To do a find or find/replace, type Meta-f (or click on Search then on Find), and fill in the popup window for the search string and (if also replacing) the replacement string. If you are doing Replace and Find, you must do a Find first (but this is not necessary for the Replace All operation).

To check matching of parentheses, braces, etc., it is fastest to use Meta-b. (Otherwise, click on Search, then on Balance Closest Grouping Symbols.) The space between the parenthesis and its mate will be highlighted on the screen.

Using an external editor:

Go to the Project window and click on Preferences, then Choose External Editor. A window will pop up; click on the square labeled "Use external editor," so that it changes from gray to white. Then change the two shell commands, e.g. in the emacs case to

emacsclient $f


emacsclient +$l $f

Also, in your emacs startup file, ~/.emacs, place the line


(The program emacsclient enables communication between emacs and another process, in this case jcc.)

Compiling your program:

Go to the Project window and click Make. The result will appear in the Compiling window.

If you have an error, then do control-double-click (don't forget the control key) on the file name within the error message. The cursor in your Edit window will move to the line containing the error. (If you did not yet have an Edit window for this file, one will be created.) After you fix the error, you can then click on Make again. You do not need to save the modified source file; this will be done automatically for you. (Except, I found, if you use an external editor other than emacs, in which case you must both save your file and exit from the editor.)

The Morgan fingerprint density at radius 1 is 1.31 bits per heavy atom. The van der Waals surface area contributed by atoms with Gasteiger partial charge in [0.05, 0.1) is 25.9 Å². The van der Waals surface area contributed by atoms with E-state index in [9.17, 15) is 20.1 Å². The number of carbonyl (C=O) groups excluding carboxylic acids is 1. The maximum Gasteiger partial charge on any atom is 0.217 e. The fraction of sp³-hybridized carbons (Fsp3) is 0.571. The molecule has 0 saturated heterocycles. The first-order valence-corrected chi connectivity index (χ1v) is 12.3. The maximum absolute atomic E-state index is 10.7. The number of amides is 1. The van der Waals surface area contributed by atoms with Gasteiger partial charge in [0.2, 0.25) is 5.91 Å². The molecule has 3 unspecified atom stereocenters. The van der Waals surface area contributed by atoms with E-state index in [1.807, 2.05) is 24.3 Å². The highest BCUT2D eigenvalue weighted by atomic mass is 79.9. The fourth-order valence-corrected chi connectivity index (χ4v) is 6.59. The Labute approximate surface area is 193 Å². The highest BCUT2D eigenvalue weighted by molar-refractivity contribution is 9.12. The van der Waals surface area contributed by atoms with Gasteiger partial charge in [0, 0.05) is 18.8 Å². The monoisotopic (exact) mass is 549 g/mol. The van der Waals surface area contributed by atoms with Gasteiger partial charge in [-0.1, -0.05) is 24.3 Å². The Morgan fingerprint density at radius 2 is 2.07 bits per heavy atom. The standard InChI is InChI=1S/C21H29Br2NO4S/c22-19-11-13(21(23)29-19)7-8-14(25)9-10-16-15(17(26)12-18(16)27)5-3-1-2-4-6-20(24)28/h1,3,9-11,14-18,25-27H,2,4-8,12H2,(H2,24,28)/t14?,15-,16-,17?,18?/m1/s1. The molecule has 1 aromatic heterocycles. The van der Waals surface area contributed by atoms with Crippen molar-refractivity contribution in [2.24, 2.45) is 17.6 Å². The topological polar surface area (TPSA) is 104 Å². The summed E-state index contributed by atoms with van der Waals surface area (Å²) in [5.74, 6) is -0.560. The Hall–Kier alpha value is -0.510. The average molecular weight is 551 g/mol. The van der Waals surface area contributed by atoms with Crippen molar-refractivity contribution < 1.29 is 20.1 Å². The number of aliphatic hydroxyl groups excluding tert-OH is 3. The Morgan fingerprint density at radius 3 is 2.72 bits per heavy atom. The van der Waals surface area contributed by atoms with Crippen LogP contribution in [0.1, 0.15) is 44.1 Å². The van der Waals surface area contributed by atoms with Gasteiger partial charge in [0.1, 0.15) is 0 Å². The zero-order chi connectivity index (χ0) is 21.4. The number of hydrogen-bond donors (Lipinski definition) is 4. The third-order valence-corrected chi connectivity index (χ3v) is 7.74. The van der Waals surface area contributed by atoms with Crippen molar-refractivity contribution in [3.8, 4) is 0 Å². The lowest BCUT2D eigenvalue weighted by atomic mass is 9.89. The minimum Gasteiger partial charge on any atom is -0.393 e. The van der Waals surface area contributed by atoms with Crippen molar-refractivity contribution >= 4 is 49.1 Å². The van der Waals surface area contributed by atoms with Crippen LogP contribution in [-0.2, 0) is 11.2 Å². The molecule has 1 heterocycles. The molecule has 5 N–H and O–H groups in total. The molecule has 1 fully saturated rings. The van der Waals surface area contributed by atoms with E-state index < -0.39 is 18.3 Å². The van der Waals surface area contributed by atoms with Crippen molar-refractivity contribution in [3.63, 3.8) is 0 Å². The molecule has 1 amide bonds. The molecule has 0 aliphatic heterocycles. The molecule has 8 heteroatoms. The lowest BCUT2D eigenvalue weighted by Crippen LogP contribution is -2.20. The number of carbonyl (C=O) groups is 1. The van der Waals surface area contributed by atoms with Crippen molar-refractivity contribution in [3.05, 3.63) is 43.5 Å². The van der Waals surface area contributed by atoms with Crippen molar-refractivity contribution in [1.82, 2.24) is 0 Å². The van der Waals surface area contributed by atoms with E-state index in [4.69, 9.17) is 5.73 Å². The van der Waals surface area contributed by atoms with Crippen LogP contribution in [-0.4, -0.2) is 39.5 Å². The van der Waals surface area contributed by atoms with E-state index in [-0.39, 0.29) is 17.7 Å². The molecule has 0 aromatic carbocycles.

Running your program:

In the Project window click on Run. A Run window will pop up, serving as a terminal for any activity in stdin and stdout your program has.

If your program has command-line arguments, in your Project window, click on Project, then on Run Settings, and put them next to a.out or whatever your binary's name is within that window.

Debugging your program:

Code Medic may be invoked from one of the Code Crusader windows, but I found that this did not work properly, because it did not load the symbol table.

Instead, invoke Code Medic from your shell command line. If your executable file is named a.out, type

medic a.out

Code Medic is an interface to gdb The Run, Next, Step and so on (except that "next" and "step" seem to have meanings reverse of those in gdb, and unlike the case of gdb, hitting Run will not automatically pick up your command-line arguments from the last run). Two windows will be set up, one showing the source file and the other being a gdb window. (You will typically use the latter only for stdin/stdout activity of the program, and special gdb commands not covered in the source file window.)

To set a breakpoint, go to the line number in the Source file window (not your Editor window), and click there. A red dot will appear. (If it doesn't, you have not loaded the symbol table.)

To have a variable continuously displayed, so you can watch it change as you step through the program, highlight the variable anywhere it appears in the source window (click and drag the mouse pointer), and then click on Debug, then on Display Variable. A Variables window will pop up.